In vivo muscle architecture and size of the rectus femoris and vastus lateralis in children and adolescents with cerebral palsy


    Dr Noelle Moreau was a postdoctoral fellow in the Movement Science Program at Washington University in St Louis, MO, USA, when this study was conducted and was supported by a National Center for Medical Rehabilitation Research/National Institutes of Health grant (T32HD007434-16). This project was also supported by a clinical research grant from the Section on Pediatrics of the American Physical Therapy Association to Dr Moreau. The authors would like to thank Chris Stanley for assistance with data collection and processing, and Dr Janice Brunstrom and Jennifer Miros PT, for their support and assistance with recruitment. We would also like to thank GE Healthcare and Tania Gordley, Applications Specialist for GE Healthcare Ultrasound, for their support and technical assistance with this project.

Dr Noelle G Moreau at Medical University of South Carolina, Department of Health Professions, 151 B Rutledge Ave, MSC965, Charleston, SC 29425, USA. E-mail:


Aim  Our aim was to investigate muscle architecture and size of the rectus femoris (RF) and vastus lateralis (VL) in children and adolescents with cerebral palsy (CP) compared with age-matched typically developing participants.

Method  Muscle architecture and size were measured with ultrasound imaging in 18 participants with spastic CP (9 females, 9 males; age range 7.5–19y; mean age 12y [SD 3y 2mo]) within Gross Motor Function Classification System levels I (n=4), II (n=2), III (n=9), and IV (n=3) and 12 typically developing participants (10 females, 2 males; age range 7–20y; mean age 12y 4mo [SD 3y 11mo]). Exclusion criteria were orthopedic surgery or neurosurgery within 6 months before testing or botulinum toxin injections to the quadriceps within 3 months before testing.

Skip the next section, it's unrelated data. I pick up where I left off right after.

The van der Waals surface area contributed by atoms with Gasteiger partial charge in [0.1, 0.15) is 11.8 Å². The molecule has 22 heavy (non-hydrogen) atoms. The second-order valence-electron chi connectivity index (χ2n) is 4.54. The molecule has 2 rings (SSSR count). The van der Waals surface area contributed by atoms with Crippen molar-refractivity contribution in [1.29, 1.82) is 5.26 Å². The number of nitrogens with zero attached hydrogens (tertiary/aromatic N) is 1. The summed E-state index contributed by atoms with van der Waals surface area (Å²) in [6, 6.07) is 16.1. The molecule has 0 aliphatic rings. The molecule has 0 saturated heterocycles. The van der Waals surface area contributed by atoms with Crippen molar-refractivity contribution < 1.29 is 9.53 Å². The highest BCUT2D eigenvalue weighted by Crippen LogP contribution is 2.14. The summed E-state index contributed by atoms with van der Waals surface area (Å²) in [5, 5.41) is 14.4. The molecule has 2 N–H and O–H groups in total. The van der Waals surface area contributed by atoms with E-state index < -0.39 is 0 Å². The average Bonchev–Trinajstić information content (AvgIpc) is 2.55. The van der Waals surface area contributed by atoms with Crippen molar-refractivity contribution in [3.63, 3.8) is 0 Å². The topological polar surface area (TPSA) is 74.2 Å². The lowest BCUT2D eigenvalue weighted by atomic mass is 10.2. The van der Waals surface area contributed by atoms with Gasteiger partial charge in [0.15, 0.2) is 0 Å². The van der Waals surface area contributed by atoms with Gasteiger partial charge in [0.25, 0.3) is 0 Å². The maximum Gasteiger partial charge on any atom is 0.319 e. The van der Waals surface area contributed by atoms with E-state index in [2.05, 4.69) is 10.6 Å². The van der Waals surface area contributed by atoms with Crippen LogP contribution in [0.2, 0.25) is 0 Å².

Results  RF cross-sectional area was significantly lower (48%), RF and VL muscle thickness 30% lower, RF fascicle length 27% lower, and VL fascicle angle 3° less in participants with CP compared to the typically developing participants (p<0.05). Intraclass correlation coefficients were ≥0.93 (CP) and ≥ 0.88 (typical development), indicating excellent reliability.

Interpretation  These results provide the first evidence of altered muscle architecture and size of the RF and VL in CP, similar to patterns observed with disuse and aging. These alterations may play a significant role in the decreased capacity for force generation as well as decreased shortening velocity and range of motion over which the quadriceps can act.